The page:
1:01:15 Gordon Sondland: Unfortunately, President Trump was skeptical. He expressed concerns that the Ukrainian government was not serious about reform, and he even mentioned that Ukraine tried to take him down in the last election. In response to our persistent efforts in that meeting to change his views, President Trump directed us to quote, "talk with Rudy." We understood that talk with Rudy meant talk with Mr. Rudy Giuliani, the president's personal lawyer. Let me say again, we weren't happy with the President's directive to talk with Rudy. We did not want to involve Mr. Giuliani. I believe then as I do now, that the men and women of the state department, not the president's personal lawyer, should take responsibility for Ukraine matters. Nonetheless, based on the president's direction we were faced with a choice, we could abandon the efforts to schedule the white house phone call and a white house visit between Presidents Trump and Zelensky, which was unquestionably in our foreign policy interest, or we could do as president Trump had directed and talk with Rudy. We chose the latter course, not because we liked it, but because it was the only constructive path open to us.
1:14:10 Gordon Sondland: I know that members of this committee frequently frame these complicated issues in the form of a simple question. Was there a quid pro quo? As I testified previously with regard to the requested white house call and the white house meeting, the answer is yes. Mr. Giuliani conveyed to Secretary Perry, Ambassador Volker and others that President Trump wanted a public statement from President Zelensky committing to investigations of Burisma and the 2016 election. Mr Giuliani expressed those requests directly to the Ukrainians and Mr. Giuliani also expressed those requests directly to us. We all understood that these prerequisites for the white house call and the right white house meeting reflected President Trump's desires and requirements.
1:43:00 Gordon Sondland: Again, through Mr. Giuliani, we were led to believe that that's what he wanted.
2:06:25 Gordon Sondland: President Trump never told me directly that the aid was conditioned on the meetings. The only thing we got directly from Giuliani was that the Burisma and 2016 elections were conditioned on the white house meeting. The aide was my own personal guess based again, on your analogy, two plus two equals four.
3:44:10 Daniel Goldman: It wasn't really a presumption, you heard from Mr. Giuliani? Gordon Sondland: Well, I didn't hear from Mr. Giuliani about the aid. I heard about the Burisma and 2016. Daniel Goldman: And you understood at that point, as we discussed, two plus two equals four, that the aid was there as well. Gordon Sondland: That was the problem, Mr. Goldman. No one told me directly that the aid was tied to anything. I was presuming it was.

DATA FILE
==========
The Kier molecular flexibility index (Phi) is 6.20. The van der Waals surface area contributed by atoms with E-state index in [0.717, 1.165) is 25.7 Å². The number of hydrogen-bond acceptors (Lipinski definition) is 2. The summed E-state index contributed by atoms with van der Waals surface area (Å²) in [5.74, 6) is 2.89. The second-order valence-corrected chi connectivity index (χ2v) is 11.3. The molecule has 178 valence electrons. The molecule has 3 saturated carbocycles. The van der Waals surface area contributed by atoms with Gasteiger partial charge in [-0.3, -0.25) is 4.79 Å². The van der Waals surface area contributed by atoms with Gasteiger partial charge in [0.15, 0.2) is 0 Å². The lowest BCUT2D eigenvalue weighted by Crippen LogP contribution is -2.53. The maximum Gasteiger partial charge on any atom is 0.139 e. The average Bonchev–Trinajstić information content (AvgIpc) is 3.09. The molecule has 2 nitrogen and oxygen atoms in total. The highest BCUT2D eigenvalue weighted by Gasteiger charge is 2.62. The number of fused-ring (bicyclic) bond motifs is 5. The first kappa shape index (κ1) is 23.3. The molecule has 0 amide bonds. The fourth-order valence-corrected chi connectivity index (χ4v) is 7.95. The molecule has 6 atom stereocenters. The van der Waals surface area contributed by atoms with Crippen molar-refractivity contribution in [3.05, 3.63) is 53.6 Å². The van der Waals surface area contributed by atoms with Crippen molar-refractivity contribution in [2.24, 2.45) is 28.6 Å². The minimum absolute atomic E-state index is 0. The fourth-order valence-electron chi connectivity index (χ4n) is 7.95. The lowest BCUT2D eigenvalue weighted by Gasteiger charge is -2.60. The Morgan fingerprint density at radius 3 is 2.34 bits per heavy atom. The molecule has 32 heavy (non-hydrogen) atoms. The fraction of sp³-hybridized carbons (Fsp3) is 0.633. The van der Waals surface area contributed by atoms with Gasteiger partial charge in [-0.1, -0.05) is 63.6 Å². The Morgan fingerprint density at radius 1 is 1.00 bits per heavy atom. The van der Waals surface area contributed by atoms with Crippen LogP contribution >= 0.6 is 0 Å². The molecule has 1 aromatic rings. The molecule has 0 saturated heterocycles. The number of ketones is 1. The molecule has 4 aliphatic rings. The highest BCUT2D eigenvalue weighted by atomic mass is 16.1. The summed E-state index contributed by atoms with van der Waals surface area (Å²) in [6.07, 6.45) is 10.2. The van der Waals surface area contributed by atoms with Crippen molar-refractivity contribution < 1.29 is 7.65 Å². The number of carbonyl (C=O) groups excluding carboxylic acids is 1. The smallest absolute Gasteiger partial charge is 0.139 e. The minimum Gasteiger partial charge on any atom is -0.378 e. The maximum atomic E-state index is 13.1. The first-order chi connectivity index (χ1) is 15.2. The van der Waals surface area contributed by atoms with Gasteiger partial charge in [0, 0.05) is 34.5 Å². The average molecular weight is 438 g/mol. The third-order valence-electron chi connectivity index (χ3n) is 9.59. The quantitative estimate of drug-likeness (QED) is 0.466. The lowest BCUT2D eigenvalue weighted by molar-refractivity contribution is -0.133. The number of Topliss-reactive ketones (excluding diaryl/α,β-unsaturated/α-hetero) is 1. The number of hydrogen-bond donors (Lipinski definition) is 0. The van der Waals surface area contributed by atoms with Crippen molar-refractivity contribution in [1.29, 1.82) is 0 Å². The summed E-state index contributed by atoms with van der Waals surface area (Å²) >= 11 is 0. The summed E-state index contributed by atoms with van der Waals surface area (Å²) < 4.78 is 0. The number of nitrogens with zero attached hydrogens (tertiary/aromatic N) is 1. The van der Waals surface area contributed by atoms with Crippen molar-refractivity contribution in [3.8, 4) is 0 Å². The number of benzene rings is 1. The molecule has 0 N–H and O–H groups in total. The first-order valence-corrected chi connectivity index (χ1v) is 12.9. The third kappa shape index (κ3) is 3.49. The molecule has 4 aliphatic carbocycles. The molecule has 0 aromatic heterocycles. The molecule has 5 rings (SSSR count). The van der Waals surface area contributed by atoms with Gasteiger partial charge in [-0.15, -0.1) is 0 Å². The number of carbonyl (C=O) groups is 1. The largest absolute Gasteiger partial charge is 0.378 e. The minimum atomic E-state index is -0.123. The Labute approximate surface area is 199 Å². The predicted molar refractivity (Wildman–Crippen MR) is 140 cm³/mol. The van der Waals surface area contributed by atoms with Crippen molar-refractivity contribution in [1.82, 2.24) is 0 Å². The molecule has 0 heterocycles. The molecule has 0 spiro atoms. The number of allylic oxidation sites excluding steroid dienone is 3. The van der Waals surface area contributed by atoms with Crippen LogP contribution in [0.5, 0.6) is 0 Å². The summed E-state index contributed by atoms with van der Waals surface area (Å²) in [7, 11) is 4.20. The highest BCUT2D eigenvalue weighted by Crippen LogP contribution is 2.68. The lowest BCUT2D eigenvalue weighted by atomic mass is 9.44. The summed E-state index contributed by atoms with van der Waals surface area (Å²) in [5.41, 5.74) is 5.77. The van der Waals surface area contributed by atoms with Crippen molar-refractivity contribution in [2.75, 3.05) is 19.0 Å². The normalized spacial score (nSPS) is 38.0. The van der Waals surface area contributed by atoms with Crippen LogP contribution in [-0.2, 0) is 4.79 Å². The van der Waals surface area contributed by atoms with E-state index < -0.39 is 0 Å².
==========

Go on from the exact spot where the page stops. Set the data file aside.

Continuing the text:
5:02:10 Rep. Jim Himes (CT): What did mr Giuliani say to you that caused you to say that he is expressing the desires of the president United States? Gordon Sondland: Mr. Himes, when that was originally communicated, that was before I was in touch with mr Giuliani directly. So this all came through Mr. Volcker and others. Rep. Jim Himes (CT): So Mr. Volcker told you that he was expressing the desires of the President of the United States. Gordon Sondland: Correct.
Ambassador Kurt Volker and National Security Aide Tim Morrison](https://www.c-span.org/video/?466377-1/impeachment-hearing-kurt-volker-tim-morrison), House Judiciary Committee, C-SPAN Coverage, November 19, 2019
57:35 Kurt Volker: President Zelensky's senior aide, Andriy Yermak approached me several days later to ask to be connected to Mayor Giuliani. I agreed to make that connection. I did so because I understood that the new Ukrainian leadership wanted to convince those like Mayor Giuliani, who believes such a negative narrative about Ukraine, that times have changed and that under President Zelensky, Ukraine is worthy of us support. Ukrainians believed that if they could get their own narrative across in a way that convinced mayor Giuliani that they were serious about fighting corruption and advancing reform, Mayor Giuliani would convey that assessment to president Trump, thus correcting the previous negative narrative. That made sense to me and I tried to be helpful. I made clear to the Ukrainians, the mayor Giuliani was a private citizen, the president's personal lawyer, and not representing the US government. Likewise, in my conversations with mayor Giuliani, I never considered him to be speaking on the president's behalf or giving instructions, rather, the information flow was the other way. From Ukraine to mayor Giuliani in the hopes that this would clear up the information reaching President Trump.